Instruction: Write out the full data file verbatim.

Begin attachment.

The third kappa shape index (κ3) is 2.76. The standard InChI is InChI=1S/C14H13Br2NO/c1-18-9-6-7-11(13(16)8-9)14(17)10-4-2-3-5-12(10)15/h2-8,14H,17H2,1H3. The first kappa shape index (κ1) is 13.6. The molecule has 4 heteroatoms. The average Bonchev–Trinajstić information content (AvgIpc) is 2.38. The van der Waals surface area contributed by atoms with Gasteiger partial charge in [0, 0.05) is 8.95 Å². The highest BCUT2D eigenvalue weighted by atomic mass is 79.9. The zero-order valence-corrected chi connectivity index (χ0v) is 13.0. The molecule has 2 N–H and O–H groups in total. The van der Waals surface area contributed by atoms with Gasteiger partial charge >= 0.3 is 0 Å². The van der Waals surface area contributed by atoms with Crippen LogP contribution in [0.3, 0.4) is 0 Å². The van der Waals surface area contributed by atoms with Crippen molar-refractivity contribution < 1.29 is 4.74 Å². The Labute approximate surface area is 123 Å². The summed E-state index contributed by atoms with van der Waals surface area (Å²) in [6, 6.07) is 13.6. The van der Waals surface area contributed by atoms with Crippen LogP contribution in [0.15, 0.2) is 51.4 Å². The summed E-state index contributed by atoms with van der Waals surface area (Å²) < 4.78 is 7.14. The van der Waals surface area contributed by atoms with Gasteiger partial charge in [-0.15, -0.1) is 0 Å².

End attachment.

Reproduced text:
The third kappa shape index (κ3) is 2.76. The standard InChI is InChI=1S/C14H13Br2NO/c1-18-9-6-7-11(13(16)8-9)14(17)10-4-2-3-5-12(10)15/h2-8,14H,17H2,1H3. The first kappa shape index (κ1) is 13.6. The molecule has 4 heteroatoms. The average Bonchev–Trinajstić information content (AvgIpc) is 2.38. The van der Waals surface area contributed by atoms with Gasteiger partial charge in [0, 0.05) is 8.95 Å². The highest BCUT2D eigenvalue weighted by atomic mass is 79.9. The zero-order valence-corrected chi connectivity index (χ0v) is 13.0. The molecule has 2 N–H and O–H groups in total. The van der Waals surface area contributed by atoms with Gasteiger partial charge >= 0.3 is 0 Å². The van der Waals surface area contributed by atoms with Crippen LogP contribution in [0.3, 0.4) is 0 Å². The van der Waals surface area contributed by atoms with Crippen molar-refractivity contribution < 1.29 is 4.74 Å². The Labute approximate surface area is 123 Å². The summed E-state index contributed by atoms with van der Waals surface area (Å²) in [6, 6.07) is 13.6. The van der Waals surface area contributed by atoms with Crippen LogP contribution in [0.15, 0.2) is 51.4 Å². The summed E-state index contributed by atoms with van der Waals surface area (Å²) < 4.78 is 7.14. The van der Waals surface area contributed by atoms with Gasteiger partial charge in [-0.15, -0.1) is 0 Å².